Social phenomena include all behavior which influences or is influenced by organisms sufficiently alive to respond to one another.-See also:*Forms of activity and interpersonal relations*List of sociology topics*Social fact-References:...

 where external economic
Economy
An economy consists of the economic system of a country or other area; the labor, capital and land resources; and the manufacturing, trade, distribution, and consumption of goods and services of that area...

 events combine with crowd behavior
Crowd psychology
Crowd psychology is a branch of social psychology. Ordinary people can typically gain direct power by acting collectively. Historically, because large groups of people have been able to bring about dramatic and sudden social change in a manner that bypasses established due process, they have also...

 and psychology in a positive feedback
Positive feedback
Positive feedback is a process in which the effects of a small disturbance on a system include an increase in the magnitude of the perturbation. That is, A produces more of B which in turn produces more of A. In contrast, a system that responds to a perturbation in a way that reduces its effect is...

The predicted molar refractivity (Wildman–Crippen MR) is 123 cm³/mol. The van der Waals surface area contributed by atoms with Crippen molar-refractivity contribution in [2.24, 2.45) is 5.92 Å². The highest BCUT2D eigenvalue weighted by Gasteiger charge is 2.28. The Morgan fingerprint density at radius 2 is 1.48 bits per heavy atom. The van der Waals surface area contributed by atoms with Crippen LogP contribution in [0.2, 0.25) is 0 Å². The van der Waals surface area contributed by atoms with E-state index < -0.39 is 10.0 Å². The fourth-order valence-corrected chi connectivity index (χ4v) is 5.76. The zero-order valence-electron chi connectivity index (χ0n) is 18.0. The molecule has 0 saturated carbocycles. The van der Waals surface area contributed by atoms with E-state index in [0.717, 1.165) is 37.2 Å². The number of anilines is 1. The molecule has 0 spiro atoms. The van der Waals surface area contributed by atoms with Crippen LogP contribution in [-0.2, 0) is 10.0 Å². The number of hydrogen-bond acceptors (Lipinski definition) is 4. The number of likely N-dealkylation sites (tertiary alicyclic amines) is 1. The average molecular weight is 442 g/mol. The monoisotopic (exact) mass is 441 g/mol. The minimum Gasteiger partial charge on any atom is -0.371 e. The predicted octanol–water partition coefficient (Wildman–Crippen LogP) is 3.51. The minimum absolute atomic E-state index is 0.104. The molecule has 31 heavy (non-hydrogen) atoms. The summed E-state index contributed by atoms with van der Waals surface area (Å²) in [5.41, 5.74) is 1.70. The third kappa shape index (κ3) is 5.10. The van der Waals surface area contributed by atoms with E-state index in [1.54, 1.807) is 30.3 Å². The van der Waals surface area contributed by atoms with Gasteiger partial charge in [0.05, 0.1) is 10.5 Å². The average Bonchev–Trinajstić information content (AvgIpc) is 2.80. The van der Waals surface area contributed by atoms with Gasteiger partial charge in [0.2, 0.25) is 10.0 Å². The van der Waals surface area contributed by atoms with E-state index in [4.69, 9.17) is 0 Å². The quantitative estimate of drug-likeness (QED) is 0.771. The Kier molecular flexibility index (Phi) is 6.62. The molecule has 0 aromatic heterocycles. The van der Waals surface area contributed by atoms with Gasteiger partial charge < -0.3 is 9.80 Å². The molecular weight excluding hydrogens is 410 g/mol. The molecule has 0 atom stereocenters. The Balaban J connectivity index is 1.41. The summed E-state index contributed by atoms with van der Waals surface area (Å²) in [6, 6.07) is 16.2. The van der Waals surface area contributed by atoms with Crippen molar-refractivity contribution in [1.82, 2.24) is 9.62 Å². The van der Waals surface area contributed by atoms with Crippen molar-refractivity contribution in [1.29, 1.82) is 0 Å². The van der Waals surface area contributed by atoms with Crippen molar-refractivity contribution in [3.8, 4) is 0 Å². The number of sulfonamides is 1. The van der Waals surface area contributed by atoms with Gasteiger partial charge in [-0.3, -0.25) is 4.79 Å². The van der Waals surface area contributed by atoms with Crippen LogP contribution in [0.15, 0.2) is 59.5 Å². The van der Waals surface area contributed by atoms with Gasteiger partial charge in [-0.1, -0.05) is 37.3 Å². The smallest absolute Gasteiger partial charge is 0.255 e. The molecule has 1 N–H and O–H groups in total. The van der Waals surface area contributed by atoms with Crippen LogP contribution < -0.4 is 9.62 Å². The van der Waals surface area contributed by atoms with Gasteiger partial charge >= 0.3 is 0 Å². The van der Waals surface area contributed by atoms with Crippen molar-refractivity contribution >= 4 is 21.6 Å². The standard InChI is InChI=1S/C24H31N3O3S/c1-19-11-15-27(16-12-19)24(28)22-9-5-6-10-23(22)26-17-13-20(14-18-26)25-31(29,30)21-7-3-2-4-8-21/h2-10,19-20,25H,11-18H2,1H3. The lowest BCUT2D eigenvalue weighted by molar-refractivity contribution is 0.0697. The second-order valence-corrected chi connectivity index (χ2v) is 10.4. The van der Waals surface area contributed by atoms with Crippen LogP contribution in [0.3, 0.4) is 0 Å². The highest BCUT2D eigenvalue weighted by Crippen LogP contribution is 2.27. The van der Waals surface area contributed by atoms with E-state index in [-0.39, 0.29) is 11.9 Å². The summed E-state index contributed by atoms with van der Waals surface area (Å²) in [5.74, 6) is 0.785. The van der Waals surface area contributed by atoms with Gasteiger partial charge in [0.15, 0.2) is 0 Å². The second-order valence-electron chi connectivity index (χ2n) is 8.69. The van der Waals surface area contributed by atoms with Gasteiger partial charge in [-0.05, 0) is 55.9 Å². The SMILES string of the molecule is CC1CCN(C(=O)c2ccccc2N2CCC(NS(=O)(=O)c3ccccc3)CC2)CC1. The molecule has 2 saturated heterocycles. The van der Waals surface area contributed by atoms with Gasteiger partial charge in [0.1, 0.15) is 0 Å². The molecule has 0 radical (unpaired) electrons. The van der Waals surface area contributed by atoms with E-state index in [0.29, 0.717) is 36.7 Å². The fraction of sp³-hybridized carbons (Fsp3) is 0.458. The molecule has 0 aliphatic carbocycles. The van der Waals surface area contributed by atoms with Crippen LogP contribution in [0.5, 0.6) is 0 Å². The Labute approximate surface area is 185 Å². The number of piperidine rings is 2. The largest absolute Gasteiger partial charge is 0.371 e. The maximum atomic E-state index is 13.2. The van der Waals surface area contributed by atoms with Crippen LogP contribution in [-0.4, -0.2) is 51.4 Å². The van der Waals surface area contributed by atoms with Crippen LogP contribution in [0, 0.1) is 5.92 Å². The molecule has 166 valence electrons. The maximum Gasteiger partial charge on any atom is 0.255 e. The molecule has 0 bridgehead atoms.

loop where selling by some market participants drives more market participants to sell.
Discussions
Encyclopedia
A stock market crash is a sudden dramatic decline of stock
Stock
The capital stock of a business entity represents the original capital paid into or invested in the business by its founders. It serves as a security for the creditors of a business since it cannot be withdrawn to the detriment of the creditors...

 prices across a significant cross-section of a stock market
Stock market